George West, started drawing and painting birds in the fourth grade in Newton, Massachusetts, and made birds both his lifetime vocation and avocation. He graduated from Middlebury College, Vermont and completed his M.S. and Ph.D. at the University of Illinois – Champaign – Urbana. His early research was on metabolism and food habits of Tree Sparrows in the subarctic at Churchill, Manitoba and in central Illinois.
He received his degree in Physiological Ecology in 1958. After postdoctoral studies at Illinois and the National Research Council of Canada and three years of teaching ornithology, ecology, general biology, and comparative anatomy at the University of Rhode Island, he was asked to help form the Institute of Arctic Biology at the University of Alaska Fairbanks in 1963.
After 21 years of research and publication of over 80 articles on arctic and subarctic ornithology and ecology, training graduate students, and institute and statewide University administration, he retired to Homer, Alaska on the shores of Kachemak Bay in 1984. He established the birding hot line in Homer, and founded and edited the newsletter, Kachemak Bay Bird Watch for 10 years. He was president of the Board of the Pratt Museum.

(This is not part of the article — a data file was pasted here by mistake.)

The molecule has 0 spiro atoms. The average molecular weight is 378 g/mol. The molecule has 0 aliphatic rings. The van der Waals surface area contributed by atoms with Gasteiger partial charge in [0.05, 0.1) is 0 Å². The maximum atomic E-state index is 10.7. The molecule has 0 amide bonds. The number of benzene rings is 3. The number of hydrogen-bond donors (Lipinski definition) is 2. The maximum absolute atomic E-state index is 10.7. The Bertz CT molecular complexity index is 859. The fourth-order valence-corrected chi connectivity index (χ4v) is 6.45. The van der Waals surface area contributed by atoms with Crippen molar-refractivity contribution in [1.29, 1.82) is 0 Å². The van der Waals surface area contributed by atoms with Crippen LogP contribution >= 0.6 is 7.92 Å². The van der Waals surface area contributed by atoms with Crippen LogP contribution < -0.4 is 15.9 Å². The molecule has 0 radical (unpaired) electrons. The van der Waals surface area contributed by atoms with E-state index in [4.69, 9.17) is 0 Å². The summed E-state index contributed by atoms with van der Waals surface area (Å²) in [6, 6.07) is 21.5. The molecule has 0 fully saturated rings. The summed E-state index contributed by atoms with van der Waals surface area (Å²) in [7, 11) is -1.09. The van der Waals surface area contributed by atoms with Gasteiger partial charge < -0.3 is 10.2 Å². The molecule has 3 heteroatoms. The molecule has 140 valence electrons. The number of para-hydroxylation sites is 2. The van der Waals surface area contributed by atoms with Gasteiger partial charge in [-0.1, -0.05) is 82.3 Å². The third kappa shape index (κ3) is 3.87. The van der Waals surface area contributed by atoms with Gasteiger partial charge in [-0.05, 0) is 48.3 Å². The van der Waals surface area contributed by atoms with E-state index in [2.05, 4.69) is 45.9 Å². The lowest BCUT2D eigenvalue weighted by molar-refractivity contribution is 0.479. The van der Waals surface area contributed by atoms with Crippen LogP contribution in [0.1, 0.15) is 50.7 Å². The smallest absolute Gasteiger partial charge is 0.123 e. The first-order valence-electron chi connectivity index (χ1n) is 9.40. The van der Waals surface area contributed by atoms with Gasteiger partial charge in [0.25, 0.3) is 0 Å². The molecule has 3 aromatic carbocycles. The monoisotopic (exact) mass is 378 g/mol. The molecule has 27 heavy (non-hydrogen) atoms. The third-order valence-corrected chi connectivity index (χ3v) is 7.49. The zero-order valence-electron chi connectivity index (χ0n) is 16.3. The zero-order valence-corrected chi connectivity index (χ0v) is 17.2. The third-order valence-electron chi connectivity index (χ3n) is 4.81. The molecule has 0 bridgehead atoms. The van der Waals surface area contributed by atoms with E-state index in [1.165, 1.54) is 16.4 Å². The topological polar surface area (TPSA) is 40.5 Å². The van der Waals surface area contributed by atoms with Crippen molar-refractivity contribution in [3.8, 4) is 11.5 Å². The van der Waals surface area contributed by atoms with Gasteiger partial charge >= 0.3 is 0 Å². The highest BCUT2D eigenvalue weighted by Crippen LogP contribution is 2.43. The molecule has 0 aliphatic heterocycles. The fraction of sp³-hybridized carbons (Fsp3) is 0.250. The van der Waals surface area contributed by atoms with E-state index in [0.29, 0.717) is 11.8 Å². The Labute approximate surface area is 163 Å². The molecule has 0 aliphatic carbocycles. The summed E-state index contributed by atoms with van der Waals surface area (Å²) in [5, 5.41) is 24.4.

George and his wife, Ellen, moved to Green Valley, Arizona in 1996 but he has continued his contacts with Alaska by providing many illustrations for State and Federal agencies as well as private organizations and writing the Birders’ Guide to Alaska published by the American Birding Association. This volume of over 600 pages describes where and when to find birds throughout the state of Alaska with detailed information provided through the cooperative efforts of over 40 local birding experts.
He co-founded, the Hummingbird Monitoring Network. He and Ellen have processed over 14,500 hummingbirds in southeastern Arizona. Every other Monday morning from March to October starting before sunrise, he and Ellen have set traps and caught, measured, weighed, and banded hummingbirds for five hours beginning in 2000. The data, along with that from some 30 other sites from British Columbia to Mexico will tell us more about how to protect hummingbirds and their habitats.
George West, who co-founded Birchside Studios with his wife Ellen, passed away in 2016. The Festival hopes to honor his legacy through this year’s artwork.